Civil aviation ministry has written to the finance ministry suggesting ways to compensate airlines that will not be able to take input tax credit on aviation turbine fuel (ATF) under the Goods and Services Tax (GST). Since petroleum products including ATF are outside the GST regime for the time being, airlines will not be able utilise credit on taxes paid on ATF — a key input which comprises over 40 per cent of airlines’ operating expenses.
Union civil aviation minister Ashok Gajapathi Raju said his ministry has suggested various alternatives to the finance ministry to help compensate airlines that cannot take tax credit on ATF under the GST regime.
“GST is becoming a reality but India is a federal structure. So generally, GST means, they (corporates) would get set-offs for their inputs. Now here in this federal structure, state governments wants petroleum products to be kept out of it. That generates one type of problem because petroleum and intoxicants, state governments want that out (of GST). Ok, keep that out but then how do they get the set-off, that becomes a double whammy,” Raju said.
“The issue has to be identified, flagged and the ministry has flagged it with the finance ministry. They have to take a call on it, what to do, how to go about it. Anywhere between 40-45 per cent of the operating costs are fuel. If fuel is high taxed and that too with no set offs, they will be in trouble,” the minister said.
When asked about specific suggestion that have been made, Raju said: “What alternatives could emerge have been suggested, but unless a final decision is arrived at, I should not be talking about it.” Sources said the government may keep GST rate on passenger travel on the lower side to help compensate for the unavailability of input tax credit.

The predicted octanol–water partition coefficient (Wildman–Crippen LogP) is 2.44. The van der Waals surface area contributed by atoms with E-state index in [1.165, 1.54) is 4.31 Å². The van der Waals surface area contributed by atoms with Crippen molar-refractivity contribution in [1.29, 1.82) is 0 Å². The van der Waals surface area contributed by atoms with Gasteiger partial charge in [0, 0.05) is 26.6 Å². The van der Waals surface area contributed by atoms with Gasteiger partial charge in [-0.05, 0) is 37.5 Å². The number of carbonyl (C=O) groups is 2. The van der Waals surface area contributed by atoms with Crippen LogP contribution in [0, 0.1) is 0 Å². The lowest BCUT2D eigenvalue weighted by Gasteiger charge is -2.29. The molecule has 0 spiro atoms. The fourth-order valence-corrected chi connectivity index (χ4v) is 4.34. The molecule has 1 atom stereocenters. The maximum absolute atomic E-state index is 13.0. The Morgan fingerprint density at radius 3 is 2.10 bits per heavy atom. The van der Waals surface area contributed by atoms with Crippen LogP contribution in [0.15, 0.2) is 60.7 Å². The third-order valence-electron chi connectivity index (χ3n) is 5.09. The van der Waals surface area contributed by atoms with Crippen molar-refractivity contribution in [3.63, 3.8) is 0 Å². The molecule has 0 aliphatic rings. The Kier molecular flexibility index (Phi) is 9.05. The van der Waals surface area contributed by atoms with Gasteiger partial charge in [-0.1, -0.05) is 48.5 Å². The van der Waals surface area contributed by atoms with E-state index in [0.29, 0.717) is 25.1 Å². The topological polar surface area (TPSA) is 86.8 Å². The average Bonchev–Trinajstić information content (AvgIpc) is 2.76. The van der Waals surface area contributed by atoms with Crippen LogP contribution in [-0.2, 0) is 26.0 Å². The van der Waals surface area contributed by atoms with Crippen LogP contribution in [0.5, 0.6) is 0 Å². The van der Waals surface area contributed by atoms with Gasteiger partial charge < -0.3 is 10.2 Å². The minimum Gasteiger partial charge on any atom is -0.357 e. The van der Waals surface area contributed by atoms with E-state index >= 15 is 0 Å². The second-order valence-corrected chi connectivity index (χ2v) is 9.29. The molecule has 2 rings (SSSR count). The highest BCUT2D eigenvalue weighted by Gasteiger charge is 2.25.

Apart from issues related to ATF, industry expects GST to increase tax rates in the aviation sector as higher especially for the economy class air travel. In Budget 2016-17, the government has raised excise duty on ATF to 14 per cent from 8 per cent, though ATF for supply to aircraft under the proposed Regional Connectivity Scheme was kept at 8 per cent.
Currently, the Centre and states levy taxes on ATF including excise duty and value added tax. A service tax of 6 per cent is levied by airlines for economy air travel and 9 per cent for non-economy air travel. Ticketing systems under the proposed GST regime will also need to be realigned as every journey across states or countries will be treated as a separate journey and GST will be levied at the point of embarkation. This is in variance with the present tax arrangement where a return journey is treated as one journey irrespective of stopovers. Also, if the point of embarkation for a return journey is outside India, then it does not attract service tax.
The GST Council had agreed on a higher tax rate of 18 per cent for services under the indirect tax regime, while some essential services are proposed to be taxed at 6 per cent or 12 per cent, though the complete structure is yet to be finalised. This is likely to lead to an increase in the ticket cost and there won’t be any set-off available in form of input tax credit as ATF will be out of GST ambit. “The implementation of GST could possibly also result in higher upfront costs for aircraft and leases, spares and parts, and distribution costs, increasing cash flow requirements, although airlines may receive input tax credits later,” Centre for Asia Pacific Aviation said in its India Aviation Outlook for 2017-18.
The Indian Express, 27 January 2017